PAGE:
James W. Bailey

Burned Love Letter
© 2018 James W. Bailey

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"WIND PAINTING" - Artist Statement

"Wind Painting" is a visual arts language of expression that actually collaborates with nature to reveal the naturalistic artistic creativity inherent in the random acts of design caused by seasonal weather patterns. For example, the way a mass snowfall changes the design, appearance and function of a street.

In my home state of Mississippi there is an ancient rural African-American tradition and practice know as bottle trees. African slaves imported the tradition of placing colorful bottles at the ends of branches of crepe myrtles. They believed that blue and green glass would lure evil spirits away from their homes and trap them inside the bottles. When I was a child I used to visit this elderly black farmer who lived down the road from my grandfather’s farm in Mississippi. He had a huge bottle tree in his front yard. My grandfather and I would sit on this man’s front porch in the evening and he would tell us ghost stories. When the wind would blow strongly you could hear this eerie haunting sound whistling through the bottles of his bottle tree. This very old man, whose father was a former slave in the Mississippi Delta, used to tell me that the whistling sound was the moaning of the souls of dead slaves trying to make their way back home to Africa. Eudora Welty writes about the practice of the bottle tree in her short story, "Livvie". "Wind Painting" is my homage to this uniquely southern tradition.


The path to my art began when I was 11 years old. I witnessed a farmhouse burn down on property near my grandfather’s farm in Mississippi. I assisted in the effort to rescue items from the fire. I managed to save from the burning house a smoldering wooden box that contained a collection of scorched and burned family photographs. I extinguished the fire from the photographs and spread them out on the ground and arranged them in a square, one next to another. It was the most haunting thing I have every seen. The charred remains of this image history of a whole family. Burned remnants of mythology. Blackened eyes peering behind charcoal. Smokey residue smeared over lost memories. I have never forgotten the image of the collage I created that day. There is no one photograph that could ever be taken that could convey the emotional impact of that collage that lay on ground before me as a child. I am constantly trying to recreate some semblance of that image in my work.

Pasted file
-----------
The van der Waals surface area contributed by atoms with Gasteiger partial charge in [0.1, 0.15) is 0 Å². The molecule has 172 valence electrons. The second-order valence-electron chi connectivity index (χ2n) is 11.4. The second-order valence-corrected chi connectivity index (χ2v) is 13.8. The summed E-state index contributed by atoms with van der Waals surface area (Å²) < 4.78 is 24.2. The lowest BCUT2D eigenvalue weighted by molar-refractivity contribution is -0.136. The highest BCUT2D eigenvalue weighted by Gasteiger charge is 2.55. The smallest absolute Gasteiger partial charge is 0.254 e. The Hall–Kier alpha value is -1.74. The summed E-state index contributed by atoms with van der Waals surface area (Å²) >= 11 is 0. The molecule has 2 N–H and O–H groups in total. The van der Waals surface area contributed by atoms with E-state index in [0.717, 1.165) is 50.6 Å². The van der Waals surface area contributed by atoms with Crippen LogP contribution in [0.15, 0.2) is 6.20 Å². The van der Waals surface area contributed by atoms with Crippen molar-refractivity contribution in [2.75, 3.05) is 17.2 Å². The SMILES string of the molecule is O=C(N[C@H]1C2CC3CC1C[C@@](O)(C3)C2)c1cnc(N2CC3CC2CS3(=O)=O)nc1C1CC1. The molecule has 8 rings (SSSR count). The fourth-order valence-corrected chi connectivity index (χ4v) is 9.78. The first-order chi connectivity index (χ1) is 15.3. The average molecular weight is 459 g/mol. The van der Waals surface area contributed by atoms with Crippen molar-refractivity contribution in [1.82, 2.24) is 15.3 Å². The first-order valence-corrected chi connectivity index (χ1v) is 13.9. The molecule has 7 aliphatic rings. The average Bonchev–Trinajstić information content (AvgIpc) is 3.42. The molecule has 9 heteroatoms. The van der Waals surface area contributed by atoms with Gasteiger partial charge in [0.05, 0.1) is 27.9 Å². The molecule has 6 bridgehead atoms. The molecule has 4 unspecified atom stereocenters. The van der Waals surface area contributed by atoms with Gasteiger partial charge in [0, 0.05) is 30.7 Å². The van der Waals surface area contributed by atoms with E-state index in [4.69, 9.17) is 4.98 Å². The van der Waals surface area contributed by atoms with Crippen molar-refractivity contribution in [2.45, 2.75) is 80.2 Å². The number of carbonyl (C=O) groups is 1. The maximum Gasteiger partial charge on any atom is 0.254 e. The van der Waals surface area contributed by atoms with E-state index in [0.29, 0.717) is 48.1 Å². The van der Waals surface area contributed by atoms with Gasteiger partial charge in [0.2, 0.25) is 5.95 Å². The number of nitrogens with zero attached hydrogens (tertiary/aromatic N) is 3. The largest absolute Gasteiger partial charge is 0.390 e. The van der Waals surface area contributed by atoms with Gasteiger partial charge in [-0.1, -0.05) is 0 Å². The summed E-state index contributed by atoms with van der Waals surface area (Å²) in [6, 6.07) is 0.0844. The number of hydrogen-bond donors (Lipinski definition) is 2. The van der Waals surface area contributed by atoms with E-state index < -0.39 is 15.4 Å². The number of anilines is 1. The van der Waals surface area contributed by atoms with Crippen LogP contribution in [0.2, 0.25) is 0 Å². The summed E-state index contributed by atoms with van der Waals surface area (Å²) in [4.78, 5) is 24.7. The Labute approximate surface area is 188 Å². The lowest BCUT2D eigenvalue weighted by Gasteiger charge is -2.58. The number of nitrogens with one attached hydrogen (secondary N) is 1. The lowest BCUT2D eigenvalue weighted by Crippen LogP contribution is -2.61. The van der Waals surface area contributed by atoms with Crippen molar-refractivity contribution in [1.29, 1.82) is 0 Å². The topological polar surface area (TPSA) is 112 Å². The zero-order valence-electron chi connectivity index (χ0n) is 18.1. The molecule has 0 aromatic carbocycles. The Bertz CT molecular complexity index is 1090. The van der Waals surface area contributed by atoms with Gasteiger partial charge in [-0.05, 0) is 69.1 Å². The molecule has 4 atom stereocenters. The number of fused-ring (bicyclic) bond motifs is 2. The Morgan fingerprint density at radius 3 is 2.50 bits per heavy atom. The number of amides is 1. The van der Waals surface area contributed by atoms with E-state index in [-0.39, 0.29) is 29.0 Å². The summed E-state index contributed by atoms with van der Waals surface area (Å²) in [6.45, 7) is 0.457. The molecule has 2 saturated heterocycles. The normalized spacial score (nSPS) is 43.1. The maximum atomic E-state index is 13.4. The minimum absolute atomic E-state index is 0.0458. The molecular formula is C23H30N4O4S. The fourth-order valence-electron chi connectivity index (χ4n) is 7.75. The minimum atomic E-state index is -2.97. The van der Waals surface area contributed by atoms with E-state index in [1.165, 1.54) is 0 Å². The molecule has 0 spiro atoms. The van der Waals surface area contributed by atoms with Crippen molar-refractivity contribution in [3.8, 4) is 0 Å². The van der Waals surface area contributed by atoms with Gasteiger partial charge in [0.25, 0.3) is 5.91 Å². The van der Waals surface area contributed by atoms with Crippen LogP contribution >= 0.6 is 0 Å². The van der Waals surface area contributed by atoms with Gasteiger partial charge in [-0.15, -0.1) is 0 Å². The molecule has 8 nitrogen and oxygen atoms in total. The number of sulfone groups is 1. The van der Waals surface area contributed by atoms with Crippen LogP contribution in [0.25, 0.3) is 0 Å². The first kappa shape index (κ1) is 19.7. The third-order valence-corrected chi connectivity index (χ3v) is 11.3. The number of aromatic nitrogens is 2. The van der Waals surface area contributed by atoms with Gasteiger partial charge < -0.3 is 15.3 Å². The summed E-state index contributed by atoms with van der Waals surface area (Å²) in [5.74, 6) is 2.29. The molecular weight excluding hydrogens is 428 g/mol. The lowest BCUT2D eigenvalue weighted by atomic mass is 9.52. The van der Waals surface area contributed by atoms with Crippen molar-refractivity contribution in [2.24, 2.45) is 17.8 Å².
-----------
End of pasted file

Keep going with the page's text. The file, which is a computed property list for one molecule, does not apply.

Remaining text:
"Rough Edge Photography" is my attempt to challenge the seemingly exhausted visual arts vocabulary that has been developed to describe the state of the modern image. I enjoy the possibilities of creating random acts of art by subverting the static image through the physical scarring, tearing and burning of the negative and the print. I try to achieve a new image by inverting the stereotypes of expectations for photography. I like unfocused shoot-from-the-hip-taken-on-the-fly images photographed by damaged cameras with scratched lens and then violently manipulating, tearing and altering my work product. I combine multiple variations of images and process to achieve a hyper activity of assimilation. It is my belief that photography has historically only touched on the surface of what is seen by the eye and the mind. I hope to concretize through my art a multi-dimensional aspect of perception that conveys the shock of the chaos of movement of events through time. Nothing thrills me more than to have a person view my work and say, “I wonder how he created that? Is that a photograph or what?” A melted negative is a beautiful image to me. I want to twist photography to the very edge of its limitations in order to explore the un-tapped visual senses that exist at the core of all our misperceptions.
Studios of James W. Bailey

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